Most broiler farms (80%) work with a so-called integrator. These firms supply feed and day-old chicks and will take all the birds reared at the end of a 37-day production cycle. Payment is based on weight, less any dead birds.
Working with an integrator means there are no upfront costs and output at seven to eight crops a year is good for cashflow.
Alternatively an independent can be used, which provides more freedom to negotiate bird and feed costs. But an allowance must be made in cashflow planning for bulk-buying of these items.
Consideration should also be given to which assurance scheme is appropriate because stocking rates vary between the schemes, Mr Ford points out.
The UK standard allows for 39kg/sq m, Red Tractor assurance is 38kg/sq m while Freedom Food is 30kg/sq m. About 90% of birds are produced to Red Tractor standards and most retailers insist upon this as a minimum.
If the processor provides a letter of intent to take production, discussions with the bank manager should start immediately, says Mr Ford. He suggests basing construction estimates on a standard figure of £25/sq ft or £269/sq m for units of 2,400sq m.
To meet processor requirements for larger suppliers, units are usually four houses of 50,000 birds each and cost roughly £2m.
Broiler units are relatively simple and space-efficient, with a limited area required around the perimeter of each house, Mr Ford suggests.
Most newly erected houses are clearspan, steel-framed with plain concrete floors. However, windows for natural light must now be included, with an area equivalent to 3% of the floor area.
With a large open space, energy efficiency is key to limiting ongoing costs.
Day-old chicks require temperatures of 33C and an efficient system is necessary to achieve this level of heat. Most units opt for renewable heat such as biomass boilers or ground-source heat pumps with a fan system to move the warm air and ensure there are no cold spots.
- Get written contracts from processor before you start
- Use an experienced planning agent
- Don’t overlook service costs on a greenfield site
- Allow enough land for ground-source heat pump systems.
- Take professional advice at each stage.
Mike Elliott, Cross Lanes near Wrexham, 82,000 broilers unit
Former pig farmer Mike Elliott opted to construct two broiler sheds, housing 41,000 birds each, on a 3.6ha greenfield site near Wrexham.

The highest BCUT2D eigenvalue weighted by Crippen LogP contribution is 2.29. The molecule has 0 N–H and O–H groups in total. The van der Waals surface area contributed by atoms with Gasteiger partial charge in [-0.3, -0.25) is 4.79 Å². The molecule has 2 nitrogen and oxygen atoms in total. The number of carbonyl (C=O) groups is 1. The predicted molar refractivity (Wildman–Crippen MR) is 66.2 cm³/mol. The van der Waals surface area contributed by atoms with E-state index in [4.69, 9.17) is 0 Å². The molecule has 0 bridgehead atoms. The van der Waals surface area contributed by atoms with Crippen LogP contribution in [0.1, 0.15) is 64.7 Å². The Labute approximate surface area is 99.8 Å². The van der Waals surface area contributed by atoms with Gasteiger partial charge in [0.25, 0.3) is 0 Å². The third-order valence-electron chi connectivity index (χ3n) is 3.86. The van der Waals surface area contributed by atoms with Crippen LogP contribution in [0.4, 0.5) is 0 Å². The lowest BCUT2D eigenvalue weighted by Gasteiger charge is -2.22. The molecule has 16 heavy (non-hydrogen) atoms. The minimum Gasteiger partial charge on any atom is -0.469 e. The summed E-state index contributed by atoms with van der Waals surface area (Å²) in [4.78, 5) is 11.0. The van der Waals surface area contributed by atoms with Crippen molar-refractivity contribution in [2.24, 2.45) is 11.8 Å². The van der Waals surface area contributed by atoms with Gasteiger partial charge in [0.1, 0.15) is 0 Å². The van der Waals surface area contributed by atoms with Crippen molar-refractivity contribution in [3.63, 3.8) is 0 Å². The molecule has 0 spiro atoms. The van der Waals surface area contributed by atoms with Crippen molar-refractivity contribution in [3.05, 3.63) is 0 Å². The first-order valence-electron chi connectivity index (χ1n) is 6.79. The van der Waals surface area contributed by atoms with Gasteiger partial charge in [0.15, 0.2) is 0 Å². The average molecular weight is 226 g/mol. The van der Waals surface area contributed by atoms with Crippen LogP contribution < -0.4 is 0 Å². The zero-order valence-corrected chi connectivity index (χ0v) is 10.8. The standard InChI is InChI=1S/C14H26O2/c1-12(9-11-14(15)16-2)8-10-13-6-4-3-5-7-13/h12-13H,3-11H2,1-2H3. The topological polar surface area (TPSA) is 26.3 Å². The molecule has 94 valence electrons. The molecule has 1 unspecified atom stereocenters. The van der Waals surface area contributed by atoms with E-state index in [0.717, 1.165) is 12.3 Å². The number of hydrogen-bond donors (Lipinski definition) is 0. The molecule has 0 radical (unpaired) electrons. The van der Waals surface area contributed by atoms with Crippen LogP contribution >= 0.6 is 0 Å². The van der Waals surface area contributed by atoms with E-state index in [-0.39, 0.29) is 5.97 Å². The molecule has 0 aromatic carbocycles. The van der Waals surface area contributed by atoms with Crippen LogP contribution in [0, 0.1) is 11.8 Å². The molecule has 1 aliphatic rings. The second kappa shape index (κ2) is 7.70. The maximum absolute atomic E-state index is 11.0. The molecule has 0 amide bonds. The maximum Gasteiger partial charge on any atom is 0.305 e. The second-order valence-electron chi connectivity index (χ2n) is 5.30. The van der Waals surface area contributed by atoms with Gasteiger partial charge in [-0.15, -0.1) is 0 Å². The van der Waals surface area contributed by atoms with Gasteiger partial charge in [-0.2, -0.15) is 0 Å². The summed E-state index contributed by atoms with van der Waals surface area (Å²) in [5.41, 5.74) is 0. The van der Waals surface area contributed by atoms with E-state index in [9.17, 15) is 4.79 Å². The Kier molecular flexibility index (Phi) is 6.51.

Planners initially rejected the project because of potential emissions and council guidelines which stated that farm buildings could only be constructed near existing ones.
However, Mr Elliott had applied for an IPPC permit, and the work to assess and mitigate the unit’s impact helped present a successful case at appeal.
After almost three years, construction finally began 14 months ago and all went smoothly.
“We chose to use Powells, a Herefordshire construction company with experience in poultry housing,” he says.
The company erected two clear-span, steel-framed buildings to house 41,000 birds each.
Underfloor heating was installed, fuelled by ground-source heat pumps, and 180 solar panels provide further renewable energy.
Ventilation is via side inlets and twelve 1.2m extractor fans at the end of the shed. Short-line feeders and six rows of Lubing drinkers are fitted inside the units, which sit on concrete floors and 5cm-deep shavings.
The unit is operated by Mr Elliott’s daughter and son-in-law, who have also taken on the considerable burden of the finance.
Among the major costs were the groundwork and provision of access for articulated lorries. Overall the unit cost about £1.5m plus £200,000 for the land.
The unit is now progressing well through its third crop of broilers, grown for Maelor Foods based in nearby Wrexham.
Bfrepa Awards – last call for entries
The British Free Range Egg Awards celebrate the best the sector has to offer, with a range of categories that cover producers, employees, retailers, marketing initiatives – and many more.
The deadline for entries is 28 June, and winners will be announced on 14 October at Bfrepa’s annual gala dinner.
If you would like to enter, or nominate someone, visit the awards website.